Let's face it; sometimes we've been in our business too long. We're so well-versed, so immersed, so totally completely "in it" we can't remotely remember what it was like pre-obsession/thought leader/expert. While it's great to be super knowledgeable and enthusiastic about our message, it's not so great to dive right in and begin speaking about it without first ensuring it has meaning - real, significant meaning - for our audience.
If we're being honest with ourselves, we often assume, especially when we're asked to pitch or present our product or service, that our audience already knows the importance of it. We think it is our job to simply describe what makes us different, better, of more value than our competitor. We jump right into "all about us, our product, our service, our mission" before making sure it matters to them. No wonder we're getting blank stares, yawns, discreet (and not so discreet) phone surfing. Your audience is thinking, "Who cares?"
At bespeak, we begin our presentations by drawing a "picture" for the audience, metaphorically speaking. A picture of their world, their goals and/or problems. Possibly a picture of their industry, their competitors, the economic environment they're facing. Rather than beginning with the "All about us and how great our stuff is" show, we begin with their world, what they're worried about or aspiring to. This gets their attention. Why? Because it's about them. And that's what they (and all of us, really) care most about. Ourselves.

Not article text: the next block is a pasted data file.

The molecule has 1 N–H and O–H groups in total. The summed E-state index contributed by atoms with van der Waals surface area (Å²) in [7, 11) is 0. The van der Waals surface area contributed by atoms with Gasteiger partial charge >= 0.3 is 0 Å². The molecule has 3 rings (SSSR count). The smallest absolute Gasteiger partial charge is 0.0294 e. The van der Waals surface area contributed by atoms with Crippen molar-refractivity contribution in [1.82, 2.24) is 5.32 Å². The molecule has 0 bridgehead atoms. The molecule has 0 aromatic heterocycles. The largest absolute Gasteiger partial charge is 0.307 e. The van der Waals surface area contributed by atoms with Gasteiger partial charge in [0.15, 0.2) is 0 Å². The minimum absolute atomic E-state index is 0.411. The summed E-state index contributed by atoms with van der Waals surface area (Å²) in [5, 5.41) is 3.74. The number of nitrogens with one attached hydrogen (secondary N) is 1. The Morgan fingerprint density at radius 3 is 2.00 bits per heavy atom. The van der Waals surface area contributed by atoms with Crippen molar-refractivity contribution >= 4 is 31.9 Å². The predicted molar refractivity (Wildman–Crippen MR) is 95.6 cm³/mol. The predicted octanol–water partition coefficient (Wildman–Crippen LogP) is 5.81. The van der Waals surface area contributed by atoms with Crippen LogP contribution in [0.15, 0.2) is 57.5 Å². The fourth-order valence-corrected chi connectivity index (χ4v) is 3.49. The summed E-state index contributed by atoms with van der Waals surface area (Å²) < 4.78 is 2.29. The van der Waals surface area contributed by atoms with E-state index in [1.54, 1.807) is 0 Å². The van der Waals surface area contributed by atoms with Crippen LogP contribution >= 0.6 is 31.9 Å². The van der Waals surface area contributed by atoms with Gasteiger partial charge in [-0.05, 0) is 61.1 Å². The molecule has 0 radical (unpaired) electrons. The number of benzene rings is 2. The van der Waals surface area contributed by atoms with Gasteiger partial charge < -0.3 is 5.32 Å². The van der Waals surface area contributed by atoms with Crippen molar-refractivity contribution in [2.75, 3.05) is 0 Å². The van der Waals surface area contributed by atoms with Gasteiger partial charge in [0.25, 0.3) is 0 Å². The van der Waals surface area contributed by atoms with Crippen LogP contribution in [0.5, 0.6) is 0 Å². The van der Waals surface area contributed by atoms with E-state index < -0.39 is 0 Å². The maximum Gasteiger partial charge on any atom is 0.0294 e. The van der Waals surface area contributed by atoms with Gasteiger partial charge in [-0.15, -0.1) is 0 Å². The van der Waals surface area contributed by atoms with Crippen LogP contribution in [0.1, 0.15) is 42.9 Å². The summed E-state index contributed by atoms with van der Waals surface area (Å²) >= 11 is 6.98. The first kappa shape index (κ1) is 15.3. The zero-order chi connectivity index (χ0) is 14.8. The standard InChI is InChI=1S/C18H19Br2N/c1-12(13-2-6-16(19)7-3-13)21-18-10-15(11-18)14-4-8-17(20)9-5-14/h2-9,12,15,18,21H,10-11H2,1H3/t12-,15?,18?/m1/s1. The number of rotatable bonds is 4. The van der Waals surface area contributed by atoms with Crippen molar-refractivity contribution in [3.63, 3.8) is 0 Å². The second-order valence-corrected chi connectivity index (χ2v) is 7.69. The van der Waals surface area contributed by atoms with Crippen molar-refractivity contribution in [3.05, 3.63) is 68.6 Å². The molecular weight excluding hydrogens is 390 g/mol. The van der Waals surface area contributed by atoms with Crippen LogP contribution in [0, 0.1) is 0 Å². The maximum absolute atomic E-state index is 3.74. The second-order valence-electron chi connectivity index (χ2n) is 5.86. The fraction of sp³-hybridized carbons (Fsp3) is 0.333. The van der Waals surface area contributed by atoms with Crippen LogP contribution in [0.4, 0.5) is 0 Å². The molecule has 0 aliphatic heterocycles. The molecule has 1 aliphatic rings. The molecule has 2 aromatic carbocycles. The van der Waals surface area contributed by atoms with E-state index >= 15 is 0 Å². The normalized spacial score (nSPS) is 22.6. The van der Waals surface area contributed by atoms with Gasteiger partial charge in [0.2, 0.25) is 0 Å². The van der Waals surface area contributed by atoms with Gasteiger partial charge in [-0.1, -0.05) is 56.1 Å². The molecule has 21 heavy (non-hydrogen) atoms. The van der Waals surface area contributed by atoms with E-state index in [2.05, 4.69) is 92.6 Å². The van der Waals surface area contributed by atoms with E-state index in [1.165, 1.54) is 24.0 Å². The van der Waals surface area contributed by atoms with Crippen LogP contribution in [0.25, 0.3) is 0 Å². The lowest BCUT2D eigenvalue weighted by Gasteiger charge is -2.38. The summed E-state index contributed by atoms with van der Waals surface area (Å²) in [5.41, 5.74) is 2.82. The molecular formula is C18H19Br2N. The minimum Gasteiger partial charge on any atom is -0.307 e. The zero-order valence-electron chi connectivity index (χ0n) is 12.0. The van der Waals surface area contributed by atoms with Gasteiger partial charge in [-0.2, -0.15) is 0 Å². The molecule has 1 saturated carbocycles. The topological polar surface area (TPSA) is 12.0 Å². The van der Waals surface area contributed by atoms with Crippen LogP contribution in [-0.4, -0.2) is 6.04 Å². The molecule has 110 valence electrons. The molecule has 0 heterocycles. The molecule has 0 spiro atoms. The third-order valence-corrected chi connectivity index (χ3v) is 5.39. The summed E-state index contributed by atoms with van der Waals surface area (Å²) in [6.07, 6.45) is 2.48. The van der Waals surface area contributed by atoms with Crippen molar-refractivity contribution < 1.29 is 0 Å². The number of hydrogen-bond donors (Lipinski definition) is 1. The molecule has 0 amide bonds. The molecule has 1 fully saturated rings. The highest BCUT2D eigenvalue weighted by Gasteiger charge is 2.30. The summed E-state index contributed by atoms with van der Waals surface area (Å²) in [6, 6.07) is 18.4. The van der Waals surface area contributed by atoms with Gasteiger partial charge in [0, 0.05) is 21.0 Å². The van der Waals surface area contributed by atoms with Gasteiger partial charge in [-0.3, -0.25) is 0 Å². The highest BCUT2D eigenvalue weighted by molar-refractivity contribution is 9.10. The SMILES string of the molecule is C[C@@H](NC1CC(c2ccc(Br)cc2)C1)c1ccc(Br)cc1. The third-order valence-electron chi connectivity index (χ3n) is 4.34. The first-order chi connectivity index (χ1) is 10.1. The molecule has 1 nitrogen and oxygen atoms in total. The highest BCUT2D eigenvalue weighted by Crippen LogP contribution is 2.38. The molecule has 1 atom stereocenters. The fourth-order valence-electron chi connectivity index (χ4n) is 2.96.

Occasionally, we must create relevance. Our audience may not be aware of a very real threat or a very real opportunity ( solved or attained by our product or service, mission, etc). We must shine a big bright light on this threat or opportunity, explain it clearly and compellingly before we ever begin talking about our solution. We must create the interest, the relevance to them and their world. We must make them care.
Before your next presentation, whether it be a formal pitch or an informal informational one. Ask yourself as an audience member; why would I care about this? Why does it matter to me? How will it positively affect my life/work/success? If you can't answer these questions, STOP, and determine the answers. These will form the beginning of your presentation. The all important part of making them care about your message. Do that and you'll be heard.
Monday, May 2, 2016
Thursday, March 31, 2016
Sure, there are BIG IMPORTANT things to do to be a great presenter. Things like turning your focus 180 degrees, organizing your presentation in threes, and PRACTICING OUT LOUD. Here are five tiny, but equally important, things you can start doing today, right now, to be a better, more effective presenter. They're "tiny" because they require virtually no effort on your part, but the results they provide will be, to quote my family's favorite elf, "ginormous."